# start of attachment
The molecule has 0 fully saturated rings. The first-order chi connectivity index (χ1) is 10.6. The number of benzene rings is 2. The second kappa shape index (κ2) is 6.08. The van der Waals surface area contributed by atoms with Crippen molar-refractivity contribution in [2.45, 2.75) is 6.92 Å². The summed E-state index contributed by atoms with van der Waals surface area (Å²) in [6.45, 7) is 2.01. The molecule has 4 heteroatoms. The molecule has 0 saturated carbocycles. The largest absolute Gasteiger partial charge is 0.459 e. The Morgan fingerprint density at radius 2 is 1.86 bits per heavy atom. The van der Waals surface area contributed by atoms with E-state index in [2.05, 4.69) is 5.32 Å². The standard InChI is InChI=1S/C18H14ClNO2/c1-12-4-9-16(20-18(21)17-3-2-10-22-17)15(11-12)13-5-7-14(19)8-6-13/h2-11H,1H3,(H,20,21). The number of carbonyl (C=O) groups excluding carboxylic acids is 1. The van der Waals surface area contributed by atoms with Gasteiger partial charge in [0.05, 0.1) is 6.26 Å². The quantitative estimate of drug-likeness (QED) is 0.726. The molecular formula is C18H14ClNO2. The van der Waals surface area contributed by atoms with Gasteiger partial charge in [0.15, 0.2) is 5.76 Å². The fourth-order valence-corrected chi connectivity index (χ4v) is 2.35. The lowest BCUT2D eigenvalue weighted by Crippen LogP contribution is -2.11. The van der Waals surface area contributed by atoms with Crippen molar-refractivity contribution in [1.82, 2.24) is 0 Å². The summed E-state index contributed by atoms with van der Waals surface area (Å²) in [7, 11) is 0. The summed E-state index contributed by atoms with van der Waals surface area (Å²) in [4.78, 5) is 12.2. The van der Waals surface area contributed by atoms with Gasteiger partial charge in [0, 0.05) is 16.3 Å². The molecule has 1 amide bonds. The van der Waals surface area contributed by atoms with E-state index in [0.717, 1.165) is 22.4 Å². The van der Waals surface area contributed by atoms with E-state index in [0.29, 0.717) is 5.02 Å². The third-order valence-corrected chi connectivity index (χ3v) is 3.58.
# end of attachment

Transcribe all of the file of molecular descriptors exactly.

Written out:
The molecule has 0 fully saturated rings. The first-order chi connectivity index (χ1) is 10.6. The number of benzene rings is 2. The second kappa shape index (κ2) is 6.08. The van der Waals surface area contributed by atoms with Crippen molar-refractivity contribution in [2.45, 2.75) is 6.92 Å². The summed E-state index contributed by atoms with van der Waals surface area (Å²) in [6.45, 7) is 2.01. The molecule has 4 heteroatoms. The molecule has 0 saturated carbocycles. The largest absolute Gasteiger partial charge is 0.459 e. The Morgan fingerprint density at radius 2 is 1.86 bits per heavy atom. The van der Waals surface area contributed by atoms with E-state index in [2.05, 4.69) is 5.32 Å². The standard InChI is InChI=1S/C18H14ClNO2/c1-12-4-9-16(20-18(21)17-3-2-10-22-17)15(11-12)13-5-7-14(19)8-6-13/h2-11H,1H3,(H,20,21). The number of carbonyl (C=O) groups excluding carboxylic acids is 1. The van der Waals surface area contributed by atoms with Gasteiger partial charge in [0.05, 0.1) is 6.26 Å². The quantitative estimate of drug-likeness (QED) is 0.726. The molecular formula is C18H14ClNO2. The van der Waals surface area contributed by atoms with Gasteiger partial charge in [0.15, 0.2) is 5.76 Å². The fourth-order valence-corrected chi connectivity index (χ4v) is 2.35. The lowest BCUT2D eigenvalue weighted by Crippen LogP contribution is -2.11. The van der Waals surface area contributed by atoms with Crippen molar-refractivity contribution in [1.82, 2.24) is 0 Å². The summed E-state index contributed by atoms with van der Waals surface area (Å²) in [7, 11) is 0. The summed E-state index contributed by atoms with van der Waals surface area (Å²) in [4.78, 5) is 12.2. The van der Waals surface area contributed by atoms with Gasteiger partial charge in [0, 0.05) is 16.3 Å². The molecule has 1 amide bonds. The van der Waals surface area contributed by atoms with E-state index in [0.717, 1.165) is 22.4 Å². The van der Waals surface area contributed by atoms with E-state index in [0.29, 0.717) is 5.02 Å². The third-order valence-corrected chi connectivity index (χ3v) is 3.58.